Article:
The Hustlers trailer does the film little justice.
It amps up the raucous fun this crime caper from writer-director Lorene Scafaria offers but doesn't hint at the emotional heft that elevates this movie from good to great.
Based on a 2015 New York magazine long-read article by journalist Jessica Pressler, played here with aplomb by Julia Stiles, Hustlers follows a group of strippers who turn to ethically dubious tactics to swindle money out of their targets when the recession hits.
Inexperienced stripper Destiny (Constance Wu) introduces us to their world. She is struggling to make ends meet and support her elderly grandmother at home.
The exhausting, long nights she works at a Manhattan strip club, in which she deals with hideously degrading comments from the sleazy Wall Street clientele; yield little in the form of compensation after she has paid out the men working above her.
Her world (and ours, to be fair) is turned upside down when she meets the utterly captivating Ramona (Jennifer Lopez), one of the club’s most popular dancers. Destiny is literally taken under Ramona’s wing, which is deftly decked out in a fabulous fur. The two make an unstoppable team.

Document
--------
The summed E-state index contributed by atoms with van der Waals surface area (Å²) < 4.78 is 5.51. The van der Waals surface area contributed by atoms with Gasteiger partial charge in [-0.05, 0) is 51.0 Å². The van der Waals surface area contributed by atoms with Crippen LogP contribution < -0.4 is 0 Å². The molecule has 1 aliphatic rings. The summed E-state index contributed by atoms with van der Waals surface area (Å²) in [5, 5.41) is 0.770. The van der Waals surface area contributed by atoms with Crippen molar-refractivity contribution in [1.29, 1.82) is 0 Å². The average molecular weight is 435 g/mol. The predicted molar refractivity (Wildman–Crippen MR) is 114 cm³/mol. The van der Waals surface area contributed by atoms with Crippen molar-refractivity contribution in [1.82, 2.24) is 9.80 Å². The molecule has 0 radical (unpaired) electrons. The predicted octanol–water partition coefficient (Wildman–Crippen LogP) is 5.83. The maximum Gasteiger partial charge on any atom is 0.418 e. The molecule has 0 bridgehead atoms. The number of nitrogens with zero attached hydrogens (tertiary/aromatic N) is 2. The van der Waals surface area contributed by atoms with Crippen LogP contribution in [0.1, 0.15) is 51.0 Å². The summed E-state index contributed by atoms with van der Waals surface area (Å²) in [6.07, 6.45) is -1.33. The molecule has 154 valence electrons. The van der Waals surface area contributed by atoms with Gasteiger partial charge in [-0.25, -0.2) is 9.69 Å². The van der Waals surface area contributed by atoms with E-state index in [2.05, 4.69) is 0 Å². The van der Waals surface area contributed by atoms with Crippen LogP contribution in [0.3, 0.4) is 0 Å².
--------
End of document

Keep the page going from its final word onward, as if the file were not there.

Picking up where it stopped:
The early noughties were a good time for these women and witnessing the camaraderie between the dancers behind the scenes is a rare joy. The good times couldn’t last. As they scramble to deal with the fallout of the 2008 recession, Ramona has come up with a dubious yet effective plan – knock the men out with a potent mix of drugs and max out their credit cards while they’re unconscious.
It’s a lucrative racket, and one business-savvy Destiny approaches with lazer-sharp focus, but when Ramona starts to cut corners, their house of cards begins to tumble.
Hustlers is a giddy, gaudy, intoxicating watch filled with vicarious thrills and a slick pace and exposition that hooks you in from the get-go. What surprises are the depths it explores. The shifting power dynamics between money and sexuality, the complexity of relationships between women and the pressures of being economically independent and trying to raise a child as a single mother are all teased out.
This is a film that luxuriates in its excesses and yet never loses sight of the women at the centre.
Crazy Rich Asians star Constance Wu brings heart and charm as Destiny and there are excellent supporting turns from Keke Palmer and Lili Reinhart, as well as barnstorming cameos from Cardi B and Lizzo.
But make no bones about it – this is J-Lo’s movie.
Her mesmeric presence jumps from the screen in every scene she is in. Whether or not awards season success beckons after this magnetic performance - and I think it should - her iconic status is well and truly cemented with this role.
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